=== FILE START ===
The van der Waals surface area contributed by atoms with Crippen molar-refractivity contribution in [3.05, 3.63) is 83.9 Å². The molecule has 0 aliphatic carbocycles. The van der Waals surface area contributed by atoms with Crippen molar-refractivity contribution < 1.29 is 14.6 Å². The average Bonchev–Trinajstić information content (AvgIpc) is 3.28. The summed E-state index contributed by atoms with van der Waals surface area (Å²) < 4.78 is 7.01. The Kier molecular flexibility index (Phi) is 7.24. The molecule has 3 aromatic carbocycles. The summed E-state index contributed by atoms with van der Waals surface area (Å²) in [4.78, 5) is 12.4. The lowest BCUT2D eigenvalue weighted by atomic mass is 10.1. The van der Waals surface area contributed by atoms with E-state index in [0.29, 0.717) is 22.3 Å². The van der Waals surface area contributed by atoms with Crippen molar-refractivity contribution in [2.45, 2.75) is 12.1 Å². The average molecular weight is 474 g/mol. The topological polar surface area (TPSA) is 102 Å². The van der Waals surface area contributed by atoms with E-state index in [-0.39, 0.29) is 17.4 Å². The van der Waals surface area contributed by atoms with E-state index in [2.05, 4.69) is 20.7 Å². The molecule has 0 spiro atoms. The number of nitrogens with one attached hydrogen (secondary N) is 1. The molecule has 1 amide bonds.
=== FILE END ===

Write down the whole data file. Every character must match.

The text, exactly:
The van der Waals surface area contributed by atoms with Crippen molar-refractivity contribution in [3.05, 3.63) is 83.9 Å². The molecule has 0 aliphatic carbocycles. The van der Waals surface area contributed by atoms with Crippen molar-refractivity contribution < 1.29 is 14.6 Å². The average Bonchev–Trinajstić information content (AvgIpc) is 3.28. The summed E-state index contributed by atoms with van der Waals surface area (Å²) < 4.78 is 7.01. The Kier molecular flexibility index (Phi) is 7.24. The molecule has 3 aromatic carbocycles. The summed E-state index contributed by atoms with van der Waals surface area (Å²) in [4.78, 5) is 12.4. The lowest BCUT2D eigenvalue weighted by atomic mass is 10.1. The van der Waals surface area contributed by atoms with E-state index in [0.29, 0.717) is 22.3 Å². The van der Waals surface area contributed by atoms with Crippen molar-refractivity contribution in [2.45, 2.75) is 12.1 Å². The average molecular weight is 474 g/mol. The topological polar surface area (TPSA) is 102 Å². The van der Waals surface area contributed by atoms with E-state index in [-0.39, 0.29) is 17.4 Å². The van der Waals surface area contributed by atoms with E-state index in [2.05, 4.69) is 20.7 Å². The molecule has 0 spiro atoms. The number of nitrogens with one attached hydrogen (secondary N) is 1. The molecule has 1 amide bonds.